Global Career Roadmap: Follow Your Gaming Passion
Finding passion in your career is often cited as a critical factor for success and ultimate satisfaction. In localization, there are so many different areas people can explore. From healthcare to software to marketing and training, localization professionals are out there, pursuing their passions in an effort to bring content and solutions to a global audience. For Ness Piper, video games are his passion and are central to his career development in the localization industry.
Ness got his start in gaming after going to school for animation and media art. He did art production and worked with external teams in India for Microsoft Kinect. He loved the production aspect of game development and wanted to work with local teams. He later became a Team Analyst in a regional department doing feature development. In that team, he got his introduction to localization and started focusing on China and SE Asia. At the time, Ness says his career was a little like choosing your own adventure books. He had a choice between moving further into art production and development or focusing on localization. After leaving Microsoft, Ness opted to get more involved with localization, joining Riot Games, a company with a total of 3,000 employees, including 300 developers, and 50 employees in localization. Riot Games is also the producer of the game "League of Legends".
For those of us who have worked exclusively in localization for consumer and tech companies, the notion of utilizing our skills in the gaming industry is novel. Talking with Ness, one of the biggest surprises for me was the size of games audiences. According to Ness, there are 100 million total players and at any given point during the day, there are between 12-14 million people playing their games globally. These players interact with localized content in the game, on player forums, community sites, and player support sites throughout the day. For localization, this means having intimate knowledge of the game and its players. To be successful in gaming, you need to actively participate in the game and the community.
This deep level of passion drives a lot of the nuances of gaming localization. Many games on the market today are narrative-driven which means that even the most basic localization practice is making sure that the narration connects with the players. This basic practice requires a strong degree of knowledge about the game and its players in their respective countries and the ability to transcreate content to allow users to connect on an emotional level. To do this, all parts of the supply chain, from project management to engineering to translation and quality assurance teams, need to engage with the game and understand the unique users.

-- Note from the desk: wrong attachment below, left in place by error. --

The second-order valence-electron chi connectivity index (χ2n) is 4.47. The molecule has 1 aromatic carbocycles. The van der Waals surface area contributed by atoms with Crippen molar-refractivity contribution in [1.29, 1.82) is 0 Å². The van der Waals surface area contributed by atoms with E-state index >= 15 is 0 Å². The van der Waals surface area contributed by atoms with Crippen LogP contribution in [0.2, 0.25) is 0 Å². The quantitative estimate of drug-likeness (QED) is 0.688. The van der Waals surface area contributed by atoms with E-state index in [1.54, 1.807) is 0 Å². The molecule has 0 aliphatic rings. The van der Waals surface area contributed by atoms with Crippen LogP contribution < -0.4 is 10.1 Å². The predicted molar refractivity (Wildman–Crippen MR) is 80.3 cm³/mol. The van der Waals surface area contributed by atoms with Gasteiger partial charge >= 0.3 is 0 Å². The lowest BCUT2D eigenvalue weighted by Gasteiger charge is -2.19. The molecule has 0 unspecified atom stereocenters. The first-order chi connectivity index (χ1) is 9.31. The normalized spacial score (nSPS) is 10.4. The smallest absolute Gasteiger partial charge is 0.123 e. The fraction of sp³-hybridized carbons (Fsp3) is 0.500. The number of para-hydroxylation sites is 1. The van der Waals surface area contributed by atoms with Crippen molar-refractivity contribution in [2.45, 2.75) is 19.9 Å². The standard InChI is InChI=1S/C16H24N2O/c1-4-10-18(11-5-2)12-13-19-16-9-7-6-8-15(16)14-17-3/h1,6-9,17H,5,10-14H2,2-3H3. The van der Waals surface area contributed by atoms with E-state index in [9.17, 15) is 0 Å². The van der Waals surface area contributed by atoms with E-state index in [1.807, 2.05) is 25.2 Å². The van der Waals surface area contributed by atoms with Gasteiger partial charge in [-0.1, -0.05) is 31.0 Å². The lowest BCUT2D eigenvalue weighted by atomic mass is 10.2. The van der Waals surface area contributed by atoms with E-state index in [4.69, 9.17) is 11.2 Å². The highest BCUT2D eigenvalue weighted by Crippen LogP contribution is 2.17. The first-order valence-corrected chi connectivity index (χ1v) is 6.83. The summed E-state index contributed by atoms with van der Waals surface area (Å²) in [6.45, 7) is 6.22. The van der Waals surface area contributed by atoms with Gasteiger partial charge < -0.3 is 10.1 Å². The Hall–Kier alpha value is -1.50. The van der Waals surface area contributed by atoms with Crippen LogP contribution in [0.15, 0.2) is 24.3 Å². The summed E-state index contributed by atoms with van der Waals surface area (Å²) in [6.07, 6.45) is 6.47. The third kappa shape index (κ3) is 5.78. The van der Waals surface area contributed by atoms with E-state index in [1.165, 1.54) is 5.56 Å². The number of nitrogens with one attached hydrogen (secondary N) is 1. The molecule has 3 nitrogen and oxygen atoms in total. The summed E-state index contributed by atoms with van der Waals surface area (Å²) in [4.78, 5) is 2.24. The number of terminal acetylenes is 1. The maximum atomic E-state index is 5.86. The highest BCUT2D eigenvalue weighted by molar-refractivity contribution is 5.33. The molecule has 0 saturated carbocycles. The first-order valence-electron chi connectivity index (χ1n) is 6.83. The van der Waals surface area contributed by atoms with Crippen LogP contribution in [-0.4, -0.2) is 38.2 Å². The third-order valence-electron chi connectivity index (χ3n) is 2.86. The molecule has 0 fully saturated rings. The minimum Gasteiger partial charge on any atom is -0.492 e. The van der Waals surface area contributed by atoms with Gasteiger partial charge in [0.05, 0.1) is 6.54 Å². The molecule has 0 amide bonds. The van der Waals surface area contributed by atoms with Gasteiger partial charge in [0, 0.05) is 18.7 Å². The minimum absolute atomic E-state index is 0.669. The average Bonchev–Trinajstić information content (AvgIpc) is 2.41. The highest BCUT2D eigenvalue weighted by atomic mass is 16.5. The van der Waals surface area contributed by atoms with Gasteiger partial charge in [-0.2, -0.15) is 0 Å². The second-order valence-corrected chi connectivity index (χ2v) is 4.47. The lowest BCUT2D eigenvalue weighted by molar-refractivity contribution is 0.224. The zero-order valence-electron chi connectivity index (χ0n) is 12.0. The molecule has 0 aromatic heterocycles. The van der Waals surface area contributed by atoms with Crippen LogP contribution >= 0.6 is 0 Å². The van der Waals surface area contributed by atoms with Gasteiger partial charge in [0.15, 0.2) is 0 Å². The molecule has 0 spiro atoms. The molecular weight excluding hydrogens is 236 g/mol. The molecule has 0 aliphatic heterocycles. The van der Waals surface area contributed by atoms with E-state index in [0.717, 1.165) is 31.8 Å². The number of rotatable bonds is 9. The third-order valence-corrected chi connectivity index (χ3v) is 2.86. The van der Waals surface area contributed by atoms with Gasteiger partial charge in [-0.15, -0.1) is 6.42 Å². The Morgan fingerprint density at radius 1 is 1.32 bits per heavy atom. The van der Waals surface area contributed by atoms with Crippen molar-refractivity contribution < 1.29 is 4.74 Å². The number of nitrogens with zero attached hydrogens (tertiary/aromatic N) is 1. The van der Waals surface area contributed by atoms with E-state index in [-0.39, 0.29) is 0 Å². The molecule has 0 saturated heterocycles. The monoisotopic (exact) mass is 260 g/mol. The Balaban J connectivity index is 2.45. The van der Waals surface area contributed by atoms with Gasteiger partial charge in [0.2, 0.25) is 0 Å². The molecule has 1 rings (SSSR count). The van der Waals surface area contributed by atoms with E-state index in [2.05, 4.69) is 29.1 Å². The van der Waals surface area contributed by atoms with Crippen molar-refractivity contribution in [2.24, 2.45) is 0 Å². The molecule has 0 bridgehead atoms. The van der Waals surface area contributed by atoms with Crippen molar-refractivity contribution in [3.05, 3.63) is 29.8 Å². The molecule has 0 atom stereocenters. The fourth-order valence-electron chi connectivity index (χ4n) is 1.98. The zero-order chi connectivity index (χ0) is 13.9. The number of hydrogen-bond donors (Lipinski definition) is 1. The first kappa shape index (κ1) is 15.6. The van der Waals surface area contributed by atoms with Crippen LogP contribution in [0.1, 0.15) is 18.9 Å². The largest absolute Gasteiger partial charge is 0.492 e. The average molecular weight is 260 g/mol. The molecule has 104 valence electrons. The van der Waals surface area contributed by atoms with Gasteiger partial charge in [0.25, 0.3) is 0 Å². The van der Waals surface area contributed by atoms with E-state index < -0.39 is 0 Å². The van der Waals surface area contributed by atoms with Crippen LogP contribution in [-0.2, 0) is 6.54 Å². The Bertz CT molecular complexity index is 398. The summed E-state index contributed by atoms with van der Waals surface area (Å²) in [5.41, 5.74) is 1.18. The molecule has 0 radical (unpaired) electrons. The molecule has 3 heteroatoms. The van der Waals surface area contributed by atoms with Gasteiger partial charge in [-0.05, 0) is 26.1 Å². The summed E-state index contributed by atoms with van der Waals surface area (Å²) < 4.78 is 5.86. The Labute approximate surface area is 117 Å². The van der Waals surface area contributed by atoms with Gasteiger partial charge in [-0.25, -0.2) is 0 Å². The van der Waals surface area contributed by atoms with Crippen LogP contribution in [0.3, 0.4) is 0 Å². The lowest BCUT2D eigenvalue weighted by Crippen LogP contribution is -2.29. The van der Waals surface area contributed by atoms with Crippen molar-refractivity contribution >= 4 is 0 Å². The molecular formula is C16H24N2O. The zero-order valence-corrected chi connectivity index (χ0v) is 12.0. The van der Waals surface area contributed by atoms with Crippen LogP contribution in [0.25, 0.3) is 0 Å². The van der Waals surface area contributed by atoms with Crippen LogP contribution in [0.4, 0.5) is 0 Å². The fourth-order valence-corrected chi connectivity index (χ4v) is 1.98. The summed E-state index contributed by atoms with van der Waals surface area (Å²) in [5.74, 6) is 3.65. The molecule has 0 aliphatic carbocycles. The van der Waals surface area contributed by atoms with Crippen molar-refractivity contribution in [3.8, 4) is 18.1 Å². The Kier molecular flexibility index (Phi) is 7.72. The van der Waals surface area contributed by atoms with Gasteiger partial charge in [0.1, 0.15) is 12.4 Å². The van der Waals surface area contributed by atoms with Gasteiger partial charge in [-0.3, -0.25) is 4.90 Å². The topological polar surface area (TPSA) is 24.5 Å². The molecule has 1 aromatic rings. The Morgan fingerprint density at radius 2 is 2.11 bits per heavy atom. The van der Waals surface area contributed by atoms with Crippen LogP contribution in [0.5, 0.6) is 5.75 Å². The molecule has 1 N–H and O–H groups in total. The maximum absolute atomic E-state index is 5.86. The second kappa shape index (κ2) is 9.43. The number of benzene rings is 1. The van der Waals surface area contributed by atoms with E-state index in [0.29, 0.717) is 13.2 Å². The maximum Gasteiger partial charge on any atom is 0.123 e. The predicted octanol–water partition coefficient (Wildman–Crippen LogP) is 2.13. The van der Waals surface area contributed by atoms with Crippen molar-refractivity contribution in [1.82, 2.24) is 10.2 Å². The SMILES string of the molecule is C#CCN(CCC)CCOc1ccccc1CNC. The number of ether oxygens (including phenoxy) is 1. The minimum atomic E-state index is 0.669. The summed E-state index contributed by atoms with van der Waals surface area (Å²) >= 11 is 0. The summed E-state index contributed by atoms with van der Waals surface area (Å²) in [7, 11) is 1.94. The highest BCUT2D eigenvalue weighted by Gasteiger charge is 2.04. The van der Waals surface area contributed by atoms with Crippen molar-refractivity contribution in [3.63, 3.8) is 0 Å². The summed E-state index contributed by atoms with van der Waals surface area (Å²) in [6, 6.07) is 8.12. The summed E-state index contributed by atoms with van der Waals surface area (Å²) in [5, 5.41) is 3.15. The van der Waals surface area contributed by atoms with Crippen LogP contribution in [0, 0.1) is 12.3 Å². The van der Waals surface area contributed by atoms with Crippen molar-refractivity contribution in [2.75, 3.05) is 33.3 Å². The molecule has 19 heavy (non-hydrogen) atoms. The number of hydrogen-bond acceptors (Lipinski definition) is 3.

Beyond basics, Ness cites additional areas where a deep knowledge is essential. Games consist of feature characters that are played and NPC or non-player characters. According to Ness, feature character localization is an area where localization teams can shine brightest. Players of the game expect the feature characters to mirror their cultural customs. If you were localizing games to their fullest extent, all backgrounds and NPCs would be localized as well. Deep cultural and game knowledge are essential to get the players just right. As an example, Ness mentions a character who was originally a fisherman from the Southern region of the United States and who would have to be completely localized into a similar character for other markets because of the unique characteristics of this profession and this specific geographical area.
What kinds of skills are important if you want to get into gaming localization? Ness built on his creative training and added localization skills. His early experience at Microsoft provided him technical learning opportunities and cultural awareness as he moved into feature localization. His later experience at Riot Games melded the technical expertise, creative training and deep interest in games. According to Ness, it is this combination that helped him thrive. If you come into gaming with some experience working on software (SAAS, apps, or devices), you will be set up to add a more robust, deep level of localization to your work. Those with more creative or development backgrounds can focus more on learning about standard localization practices and tools. Many games companies, including Riot Games, have internship programs where you can gain valuable experience in this area. Since interviewing Ness, he has moved on to a new role at Bungie Games to work on their localization program. He is definitely following his passion in gaming localization and encourages others to do the same.